Eighteen months into Keir Starmer's leadership, the Labour Party is struggling to find a direction.
The vaccine rollout is this government's one saving grace - but nothing can disguise one of the worst Covid death rates in the world. Is Starmer up to the task of uniting Labour to defeat the Tories?
As the UK emerges from a year of Covid-induced lockdowns and restrictions, Labour’s 'softly, softly' style of opposition will be put to the test.
Ten years of Tory austerity have wrecked the social foundations of the UK and amplified the devastation of Covid-19.
Keir Starmer needs to wind back restrictions on members and refocus on building a narrative around a new democracy and a new economy.
As widely predicted, Covid-19 is now unfolding a second deadly wave. Once again Johnson’s government has been caught asleep at the wheel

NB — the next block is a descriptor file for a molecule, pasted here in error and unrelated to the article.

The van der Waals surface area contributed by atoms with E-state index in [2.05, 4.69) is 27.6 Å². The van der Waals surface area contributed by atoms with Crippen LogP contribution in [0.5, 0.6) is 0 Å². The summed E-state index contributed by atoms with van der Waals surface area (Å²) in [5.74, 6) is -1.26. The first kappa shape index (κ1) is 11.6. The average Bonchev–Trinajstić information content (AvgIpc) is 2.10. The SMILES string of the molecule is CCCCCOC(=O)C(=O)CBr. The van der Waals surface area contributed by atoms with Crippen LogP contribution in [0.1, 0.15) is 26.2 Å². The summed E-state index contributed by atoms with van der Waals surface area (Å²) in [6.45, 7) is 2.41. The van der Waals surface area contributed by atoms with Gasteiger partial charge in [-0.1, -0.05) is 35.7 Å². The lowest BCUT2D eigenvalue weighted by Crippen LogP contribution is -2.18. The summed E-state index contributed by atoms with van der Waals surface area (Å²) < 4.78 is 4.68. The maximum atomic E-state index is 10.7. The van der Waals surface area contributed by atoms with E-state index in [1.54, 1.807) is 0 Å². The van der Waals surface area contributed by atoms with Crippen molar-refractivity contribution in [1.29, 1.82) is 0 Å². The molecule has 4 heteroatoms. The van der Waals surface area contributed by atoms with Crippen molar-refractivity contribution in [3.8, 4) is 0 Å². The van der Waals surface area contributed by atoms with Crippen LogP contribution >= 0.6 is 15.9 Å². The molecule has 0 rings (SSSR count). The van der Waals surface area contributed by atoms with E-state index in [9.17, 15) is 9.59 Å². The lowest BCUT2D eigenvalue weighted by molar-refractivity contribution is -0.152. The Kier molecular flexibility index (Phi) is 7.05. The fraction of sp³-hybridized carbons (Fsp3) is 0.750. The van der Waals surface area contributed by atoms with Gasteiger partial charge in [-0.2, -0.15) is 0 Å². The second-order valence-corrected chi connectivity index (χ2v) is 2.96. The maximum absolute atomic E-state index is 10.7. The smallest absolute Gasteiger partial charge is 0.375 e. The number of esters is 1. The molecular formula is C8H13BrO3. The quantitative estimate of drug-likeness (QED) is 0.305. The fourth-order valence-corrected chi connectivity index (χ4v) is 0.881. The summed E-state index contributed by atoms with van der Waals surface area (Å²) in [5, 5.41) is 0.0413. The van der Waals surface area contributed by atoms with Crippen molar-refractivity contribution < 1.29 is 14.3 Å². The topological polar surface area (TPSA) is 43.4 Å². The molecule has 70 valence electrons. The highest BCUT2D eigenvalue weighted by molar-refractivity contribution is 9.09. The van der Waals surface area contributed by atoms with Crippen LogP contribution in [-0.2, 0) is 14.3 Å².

In some ways the Covid-19 pandemic has masked the realities of the challenge facing the left; in other ways, it has exposed it.
Beware the second wave: not just the threat to lives from a further spike in Covid-19, but to livelihoods from impending recession, mass unemployment and an increasingly likely ‘no deal’ Brexit.
Covid-19 is a pandemic unprecedented in over 100 years. Besides the devastating human cost in lives, the cost in livelihoods has also been incalculable.
Already Johnson’s Tories are reneging on commitments made in the EU Withdrawal Agreement to adhere to worker and consumer rights and environmental standards.
Labour suffered a heavy defeat on 12th December. Identifying the reasons for failure to unseat a Tory government presiding over nine years of austerity will rightly occupy some time.
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